‘Yellowstone’ TV Nominated for First-Ever Emmy in 2021

by Jennifer Shea

“Yellowstone” has received its first-ever Emmy nomination. The Paramount Network show is up for Outstanding Production Design for a Narrative Contemporary Program.

On Tuesday, the official “Yellowstone” Twitter account celebrated the nod with a tweet.

“Big news on the awards circuit: #YellowstoneTV was just nominated for its first-ever Emmy!” @Yellowstone posted. “Congratulations to everyone who works on the show, but special shout out to Taylor Sheridan, Cary White, Yvonne Boudreaux, and Carla Curry for this incredible achievement.”

‘Yellowstone’ Snubbed at Last Year’s Emmys

“Yellowstone” is approaching its fourth season, due out this November. It is still a relatively young show. All the same, fans have been shocked at the show’s bad luck with the Emmy Awards. Last year, for example, despite the show’s high ratings and devoted fan base, it received zero Emmy nominations.

“Yellowstone” fans were outraged by the snub. “This show is so Emmy worthy I cannot believe they did not get one nomination!” one Twitter user marveled.

Another Twitter user said Beth actress Kelly Reilly should have at least been nominated.

“She’s consistently the best actress on TV with such a well written story, cast and crew,” the fan tweeted.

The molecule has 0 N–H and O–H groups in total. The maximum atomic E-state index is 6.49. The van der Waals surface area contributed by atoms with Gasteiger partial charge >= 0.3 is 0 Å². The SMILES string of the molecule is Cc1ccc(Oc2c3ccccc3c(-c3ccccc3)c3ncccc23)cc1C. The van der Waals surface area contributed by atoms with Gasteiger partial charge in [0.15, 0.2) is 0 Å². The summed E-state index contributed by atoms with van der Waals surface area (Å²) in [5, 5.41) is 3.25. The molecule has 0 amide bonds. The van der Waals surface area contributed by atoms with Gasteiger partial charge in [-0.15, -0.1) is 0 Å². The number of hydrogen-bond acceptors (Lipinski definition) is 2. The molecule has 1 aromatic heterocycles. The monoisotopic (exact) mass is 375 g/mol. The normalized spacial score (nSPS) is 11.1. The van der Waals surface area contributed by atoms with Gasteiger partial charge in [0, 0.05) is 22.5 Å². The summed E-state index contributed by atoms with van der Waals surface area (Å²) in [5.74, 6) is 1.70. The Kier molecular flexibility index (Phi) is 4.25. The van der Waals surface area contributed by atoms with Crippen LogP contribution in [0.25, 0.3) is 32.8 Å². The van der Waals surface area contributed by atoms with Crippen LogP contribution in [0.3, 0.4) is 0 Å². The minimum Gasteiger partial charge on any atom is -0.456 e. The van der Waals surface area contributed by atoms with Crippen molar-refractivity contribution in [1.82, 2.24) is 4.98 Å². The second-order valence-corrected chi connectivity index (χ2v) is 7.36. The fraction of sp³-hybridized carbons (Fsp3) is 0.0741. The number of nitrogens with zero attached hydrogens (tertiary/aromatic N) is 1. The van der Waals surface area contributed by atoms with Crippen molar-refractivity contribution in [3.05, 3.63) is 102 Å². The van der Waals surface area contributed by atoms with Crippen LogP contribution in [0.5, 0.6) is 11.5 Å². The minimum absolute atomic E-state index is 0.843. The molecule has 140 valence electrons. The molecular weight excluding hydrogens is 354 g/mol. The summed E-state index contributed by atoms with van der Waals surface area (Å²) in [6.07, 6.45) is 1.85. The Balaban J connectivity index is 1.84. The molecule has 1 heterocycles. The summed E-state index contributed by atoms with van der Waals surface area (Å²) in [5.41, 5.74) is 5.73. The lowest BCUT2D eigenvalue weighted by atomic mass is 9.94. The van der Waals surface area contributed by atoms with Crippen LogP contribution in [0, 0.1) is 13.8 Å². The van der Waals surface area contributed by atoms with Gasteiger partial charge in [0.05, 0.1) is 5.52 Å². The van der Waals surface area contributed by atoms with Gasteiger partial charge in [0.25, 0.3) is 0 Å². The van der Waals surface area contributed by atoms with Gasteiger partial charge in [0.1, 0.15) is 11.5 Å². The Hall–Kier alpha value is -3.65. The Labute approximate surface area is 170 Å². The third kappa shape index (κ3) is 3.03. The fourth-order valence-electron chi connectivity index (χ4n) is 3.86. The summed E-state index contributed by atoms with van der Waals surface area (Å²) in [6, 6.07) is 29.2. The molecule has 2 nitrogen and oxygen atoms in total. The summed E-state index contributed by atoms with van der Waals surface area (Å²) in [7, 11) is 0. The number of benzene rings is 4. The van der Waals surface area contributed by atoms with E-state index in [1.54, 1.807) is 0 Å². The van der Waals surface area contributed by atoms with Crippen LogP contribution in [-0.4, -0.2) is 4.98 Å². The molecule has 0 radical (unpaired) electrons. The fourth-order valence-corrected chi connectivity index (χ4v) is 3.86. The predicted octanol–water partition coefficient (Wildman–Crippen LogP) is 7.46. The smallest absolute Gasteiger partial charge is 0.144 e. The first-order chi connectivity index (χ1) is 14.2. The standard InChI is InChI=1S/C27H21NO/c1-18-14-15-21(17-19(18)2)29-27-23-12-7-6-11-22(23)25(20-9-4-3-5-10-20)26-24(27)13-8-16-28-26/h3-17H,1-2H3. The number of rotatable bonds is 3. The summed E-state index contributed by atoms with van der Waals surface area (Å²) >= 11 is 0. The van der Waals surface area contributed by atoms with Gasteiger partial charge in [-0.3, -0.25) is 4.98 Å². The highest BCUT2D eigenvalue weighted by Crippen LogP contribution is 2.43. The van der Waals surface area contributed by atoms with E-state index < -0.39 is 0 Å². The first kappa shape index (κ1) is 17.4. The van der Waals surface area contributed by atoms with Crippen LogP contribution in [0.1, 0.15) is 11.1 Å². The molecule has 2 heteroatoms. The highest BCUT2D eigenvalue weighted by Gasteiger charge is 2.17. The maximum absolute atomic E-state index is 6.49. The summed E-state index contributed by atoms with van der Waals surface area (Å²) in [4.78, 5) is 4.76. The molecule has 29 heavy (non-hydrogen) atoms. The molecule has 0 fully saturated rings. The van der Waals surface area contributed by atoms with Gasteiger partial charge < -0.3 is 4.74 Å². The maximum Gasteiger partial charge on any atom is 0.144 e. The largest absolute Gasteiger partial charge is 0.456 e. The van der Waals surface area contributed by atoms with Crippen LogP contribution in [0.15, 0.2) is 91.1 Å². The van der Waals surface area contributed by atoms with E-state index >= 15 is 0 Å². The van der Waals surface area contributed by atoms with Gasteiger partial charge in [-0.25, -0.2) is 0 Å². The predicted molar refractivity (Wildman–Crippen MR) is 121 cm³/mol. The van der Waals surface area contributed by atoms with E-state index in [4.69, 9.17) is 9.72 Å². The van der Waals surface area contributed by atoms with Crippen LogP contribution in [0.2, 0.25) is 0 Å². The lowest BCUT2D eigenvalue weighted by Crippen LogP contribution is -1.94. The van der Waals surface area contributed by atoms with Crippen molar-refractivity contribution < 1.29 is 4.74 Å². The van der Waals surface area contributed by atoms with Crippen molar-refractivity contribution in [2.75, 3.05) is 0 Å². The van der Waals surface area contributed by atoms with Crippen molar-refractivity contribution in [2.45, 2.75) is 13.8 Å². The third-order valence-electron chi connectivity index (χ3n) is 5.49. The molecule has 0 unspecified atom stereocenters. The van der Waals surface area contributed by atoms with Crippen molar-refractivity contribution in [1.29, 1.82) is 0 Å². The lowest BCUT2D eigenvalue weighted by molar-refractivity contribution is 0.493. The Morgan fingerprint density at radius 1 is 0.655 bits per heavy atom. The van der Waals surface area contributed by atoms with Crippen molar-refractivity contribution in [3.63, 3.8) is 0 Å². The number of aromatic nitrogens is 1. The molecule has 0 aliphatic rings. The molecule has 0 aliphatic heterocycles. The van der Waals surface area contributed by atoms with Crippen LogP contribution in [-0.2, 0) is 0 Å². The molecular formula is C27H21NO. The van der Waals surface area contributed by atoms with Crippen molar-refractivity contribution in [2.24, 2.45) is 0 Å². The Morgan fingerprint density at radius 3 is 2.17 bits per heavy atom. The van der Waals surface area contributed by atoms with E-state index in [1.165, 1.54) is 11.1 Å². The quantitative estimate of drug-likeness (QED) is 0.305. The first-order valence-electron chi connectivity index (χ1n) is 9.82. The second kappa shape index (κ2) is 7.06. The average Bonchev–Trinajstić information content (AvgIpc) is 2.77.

Series Also Nominated for Two HCA Awards

Besides the Emmy nomination, “Yellowstone” also received two nominations from the Hollywood Critics Association this year. “Yellowstone” is up for Best Cable Series, Drama. And Reilly is nominated for Best Supporting Actress in a Broadcast Network or Cable Series, Drama.

The HCA’s inaugural HCA TV Awards are taking place at Los Angeles’s Avalon Hollywood on Aug. 22.

The HCA formerly went by the Los Angeles Online Film Critics Society. Formed in 2016, the group has been recognizing film achievements for several years. But this will be the first year the HCA has given out awards for excellence on television.

“We believe that honoring traditional television is crucial to maintaining the legacy of the medium,” HCA Chairman Scott Menzel said in a press release. “By separating Broadcast and Cable from Streaming, we give each television platform the ability for recognition. In addition, we hope that by splitting these categories, we will be able to honor several series that would normally not be.”

The org embraces diversity as well as new approaches to film criticism, from vlogs to webcasts to podcasts. It claims to speak for critics across the U.S., not just in L.A., giving its recognition of “Yellowstone” that much more heft.